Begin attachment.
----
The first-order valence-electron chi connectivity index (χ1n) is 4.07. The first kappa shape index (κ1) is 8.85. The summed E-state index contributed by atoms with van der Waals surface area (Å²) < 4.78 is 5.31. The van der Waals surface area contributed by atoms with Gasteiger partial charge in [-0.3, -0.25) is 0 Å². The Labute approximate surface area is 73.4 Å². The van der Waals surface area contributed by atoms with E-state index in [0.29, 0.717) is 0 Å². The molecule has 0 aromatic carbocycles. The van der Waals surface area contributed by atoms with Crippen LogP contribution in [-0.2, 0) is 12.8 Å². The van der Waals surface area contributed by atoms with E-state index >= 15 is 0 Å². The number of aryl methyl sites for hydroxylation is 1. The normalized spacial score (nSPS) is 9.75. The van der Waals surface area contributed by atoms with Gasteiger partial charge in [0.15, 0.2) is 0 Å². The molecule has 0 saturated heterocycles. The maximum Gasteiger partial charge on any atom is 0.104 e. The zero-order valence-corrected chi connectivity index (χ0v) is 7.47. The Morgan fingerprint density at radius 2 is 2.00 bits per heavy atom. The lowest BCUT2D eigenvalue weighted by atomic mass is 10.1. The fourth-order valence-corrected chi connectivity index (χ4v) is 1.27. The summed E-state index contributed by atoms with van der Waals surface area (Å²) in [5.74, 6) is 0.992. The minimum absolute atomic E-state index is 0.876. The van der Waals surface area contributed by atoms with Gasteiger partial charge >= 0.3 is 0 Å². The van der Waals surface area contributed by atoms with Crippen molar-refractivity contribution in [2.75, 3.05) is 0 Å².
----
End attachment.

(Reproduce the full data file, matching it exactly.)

The first-order valence-electron chi connectivity index (χ1n) is 4.07. The first kappa shape index (κ1) is 8.85. The summed E-state index contributed by atoms with van der Waals surface area (Å²) < 4.78 is 5.31. The van der Waals surface area contributed by atoms with Gasteiger partial charge in [-0.3, -0.25) is 0 Å². The Labute approximate surface area is 73.4 Å². The van der Waals surface area contributed by atoms with E-state index in [0.29, 0.717) is 0 Å². The molecule has 0 aromatic carbocycles. The van der Waals surface area contributed by atoms with Crippen LogP contribution in [-0.2, 0) is 12.8 Å². The van der Waals surface area contributed by atoms with E-state index >= 15 is 0 Å². The number of aryl methyl sites for hydroxylation is 1. The normalized spacial score (nSPS) is 9.75. The van der Waals surface area contributed by atoms with Gasteiger partial charge in [0.15, 0.2) is 0 Å². The molecule has 0 saturated heterocycles. The maximum Gasteiger partial charge on any atom is 0.104 e. The zero-order valence-corrected chi connectivity index (χ0v) is 7.47. The Morgan fingerprint density at radius 2 is 2.00 bits per heavy atom. The lowest BCUT2D eigenvalue weighted by atomic mass is 10.1. The fourth-order valence-corrected chi connectivity index (χ4v) is 1.27. The summed E-state index contributed by atoms with van der Waals surface area (Å²) in [5.74, 6) is 0.992. The minimum absolute atomic E-state index is 0.876. The van der Waals surface area contributed by atoms with Gasteiger partial charge >= 0.3 is 0 Å². The van der Waals surface area contributed by atoms with Crippen molar-refractivity contribution in [2.75, 3.05) is 0 Å².